This week: Honkaku: Testing Your LogicEdited by: Jayne
More Newsletters By This Editor
1. About this Newsletter
2. A Word from our Sponsor
3. Letter from the Editor
4. Editor's Picks
5. A Word from Writing.Com
6. Ask & Answer
7. Removal instructions
If you're a mystery fan, love a challenge, but have never heard of Honkaku, it's time to sit up and pay attention. For those who love the sub-genre, there's no better take on the classic mystery. A myriad of websites praise its intricacies, and there's a real push to highlight the genre. There's even the Honkaku Mystery Club . Honkaku isn't your average whodunnit—read on to find what you're getting into.
Honkaku means “orthodox” or “authentic”, referring to the author’s promise to provide the reader with all the clues they need to solve the puzzle—whether or not the reader is up to the task is a distinct thing altogether. Honkaku isn’t just a procedural of solving a mystery; it’s the author playing cat-and-mouse with the reader.
The title of Honkaku emerged in the mid-1920s, although the concept of the sub-genre existed well before its naming. Saburō Kōga is credited with developing the moniker and definition defined as “a detective story focused on the process of a criminal investigation, where the entertainment value is derived from pure logical reasoning.” Honkaku strives to play a game of multi-dimensional chess in the reader’s mind, similar to the Sherlock Holmes logic construct, but still differentiated from the concept of classic Western puzzle-mysteries. What set honkaku apart was a deeper appreciation for the “impossible crime” (such as the locked-room mystery), and avoidance of trope-traps such as major last-minute clues or surprise characters near the end of the story.
The Modern Honkaku Movement
Before you go thinking this sub-genre needs to be relegated to the past, you should know a major resurgence of honkaku writers emerged in the 1990s, re-branding the genre as shin honkaku, meaning “new honkaku”. Genre-blending with horror, fantasy, and sci-fi is common, as is pushing the genre itself and forcing the reader to question the very essence of what makes a mystery. Still, at its core, shin honkaku promises a game of chess with the reader. The attraction for readers is not only the appreciation of honkaku principles, but the emergence of shin honkaku subgenres, catering to specific tastes while remaining true to its roots. It also allows readers to bypass the grittier mysteries found in much western contemporary writing.
How Is That Still Honkaku?
Whether shin honkaku is really honkaku isn’t necessarily a settled question. A novel containing too much realism (closest to, say, a ‘hard-boiled’ mystery) falls under the shakai (“social”) concept. It’s not a direct correlation with the hard-boiled, though. Shakai differentiates itself with a focus on the social ramification of the crime. Like all things mystery-genre related, shakai and honkaku borrow from each other, and, well, let’s just say readers often disagree about genre.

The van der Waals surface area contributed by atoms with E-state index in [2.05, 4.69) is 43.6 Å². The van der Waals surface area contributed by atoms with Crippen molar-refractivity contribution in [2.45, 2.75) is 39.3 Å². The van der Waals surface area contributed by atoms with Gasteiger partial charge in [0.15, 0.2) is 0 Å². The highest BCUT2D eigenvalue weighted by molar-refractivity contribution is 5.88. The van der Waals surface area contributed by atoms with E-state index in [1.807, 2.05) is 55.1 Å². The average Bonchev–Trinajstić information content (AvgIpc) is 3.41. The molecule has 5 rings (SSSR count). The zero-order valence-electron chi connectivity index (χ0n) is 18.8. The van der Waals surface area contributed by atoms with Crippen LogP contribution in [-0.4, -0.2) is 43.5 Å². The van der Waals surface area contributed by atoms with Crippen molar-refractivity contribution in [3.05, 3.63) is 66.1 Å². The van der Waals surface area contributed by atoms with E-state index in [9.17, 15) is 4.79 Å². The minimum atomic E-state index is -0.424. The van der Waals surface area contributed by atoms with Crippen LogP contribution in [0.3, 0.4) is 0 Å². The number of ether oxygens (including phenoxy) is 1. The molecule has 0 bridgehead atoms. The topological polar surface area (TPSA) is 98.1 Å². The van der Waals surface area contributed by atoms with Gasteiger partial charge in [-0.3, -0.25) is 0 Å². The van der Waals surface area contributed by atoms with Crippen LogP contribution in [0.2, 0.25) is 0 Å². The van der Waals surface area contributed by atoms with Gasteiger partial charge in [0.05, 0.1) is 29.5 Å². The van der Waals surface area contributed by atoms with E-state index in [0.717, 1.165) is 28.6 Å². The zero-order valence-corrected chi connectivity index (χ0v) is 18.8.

Further disagreements follow the shin honkaku style. While some argue the addition of new genres and genre-bending elements gives the author more ways to challenge the reader, others argue it falls under other categories. Since the books often defy the strict logical processes of Honkaku by using supernatural or fantasy concepts, they may fall under the low-fantasy genre of shin denki. On the other hand, some don’t even consider shin denki a genre at all .
If you’re a mystery fan, especially those of the mind-game nature, or simply looking to expand your reading horizons, honkaku or shin honkaku might be a worthy addition to your bookshelf. Many books have English translations, so you won’t suffer from lack of choice.
You may be the type of reader who enjoys seeing the progression of a writing style, in which case, you’ll want to head back in time to the original honkaku authors: Ranpo Edogawa is near the earliest, and Seishi Yokomizo falls into the ‘later’ part of the classic genre.
If evolution of a genre isn’t your thing, diving into shin honkaku is perfectly fine. Natsuhiko Kyougoku is known for an innovative style even within the genre. There’s other award-winners, such as Hiroshi Mori and Outarou Maijou, but the genre continues into today. These authors should lead you to a plethora of choices and may lead you to some other genres you’ll enjoy.
Want to find some contests?
Submit an item for consideration in this newsletter!
Have an opinion on what you've read here today? Then send the Editor feedback! Find an item that you think would be perfect for showcasing here? Submit it for consideration in the newsletter!
Don't forget to support our sponsor!
Do you prefer these types of newsletters, where we explore different facets of the mystery genres, or are you looking for some specific topics? Let me know!
To stop receiving this newsletter, click here for your newsletter subscription list. Simply uncheck the box next to any newsletter(s) you wish to cancel and then click to "Submit Changes". You can edit your subscriptions at any time.